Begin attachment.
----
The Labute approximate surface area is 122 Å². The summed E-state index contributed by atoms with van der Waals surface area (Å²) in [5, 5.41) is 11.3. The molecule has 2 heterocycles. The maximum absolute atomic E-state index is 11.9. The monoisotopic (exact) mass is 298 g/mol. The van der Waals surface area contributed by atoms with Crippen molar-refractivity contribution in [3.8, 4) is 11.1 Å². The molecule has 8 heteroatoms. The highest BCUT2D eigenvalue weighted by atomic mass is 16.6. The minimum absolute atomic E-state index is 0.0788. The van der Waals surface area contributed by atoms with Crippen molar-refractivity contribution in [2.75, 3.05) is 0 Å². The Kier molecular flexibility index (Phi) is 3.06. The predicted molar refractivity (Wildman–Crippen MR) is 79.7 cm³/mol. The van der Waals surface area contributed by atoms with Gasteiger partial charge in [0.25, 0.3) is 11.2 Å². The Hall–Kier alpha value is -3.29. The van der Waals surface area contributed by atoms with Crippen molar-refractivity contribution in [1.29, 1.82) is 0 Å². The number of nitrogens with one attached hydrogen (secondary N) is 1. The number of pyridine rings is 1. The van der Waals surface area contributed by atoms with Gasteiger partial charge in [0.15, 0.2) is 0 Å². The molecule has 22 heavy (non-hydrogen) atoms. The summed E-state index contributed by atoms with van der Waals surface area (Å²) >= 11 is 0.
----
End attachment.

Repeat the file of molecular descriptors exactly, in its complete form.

The Labute approximate surface area is 122 Å². The summed E-state index contributed by atoms with van der Waals surface area (Å²) in [5, 5.41) is 11.3. The molecule has 2 heterocycles. The maximum absolute atomic E-state index is 11.9. The monoisotopic (exact) mass is 298 g/mol. The van der Waals surface area contributed by atoms with Crippen molar-refractivity contribution in [3.8, 4) is 11.1 Å². The molecule has 8 heteroatoms. The highest BCUT2D eigenvalue weighted by atomic mass is 16.6. The minimum absolute atomic E-state index is 0.0788. The van der Waals surface area contributed by atoms with Crippen molar-refractivity contribution in [2.75, 3.05) is 0 Å². The Kier molecular flexibility index (Phi) is 3.06. The predicted molar refractivity (Wildman–Crippen MR) is 79.7 cm³/mol. The van der Waals surface area contributed by atoms with Gasteiger partial charge in [0.25, 0.3) is 11.2 Å². The Hall–Kier alpha value is -3.29. The van der Waals surface area contributed by atoms with Crippen molar-refractivity contribution in [1.29, 1.82) is 0 Å². The number of nitrogens with one attached hydrogen (secondary N) is 1. The number of pyridine rings is 1. The van der Waals surface area contributed by atoms with Gasteiger partial charge in [0.15, 0.2) is 0 Å². The molecule has 22 heavy (non-hydrogen) atoms. The summed E-state index contributed by atoms with van der Waals surface area (Å²) >= 11 is 0.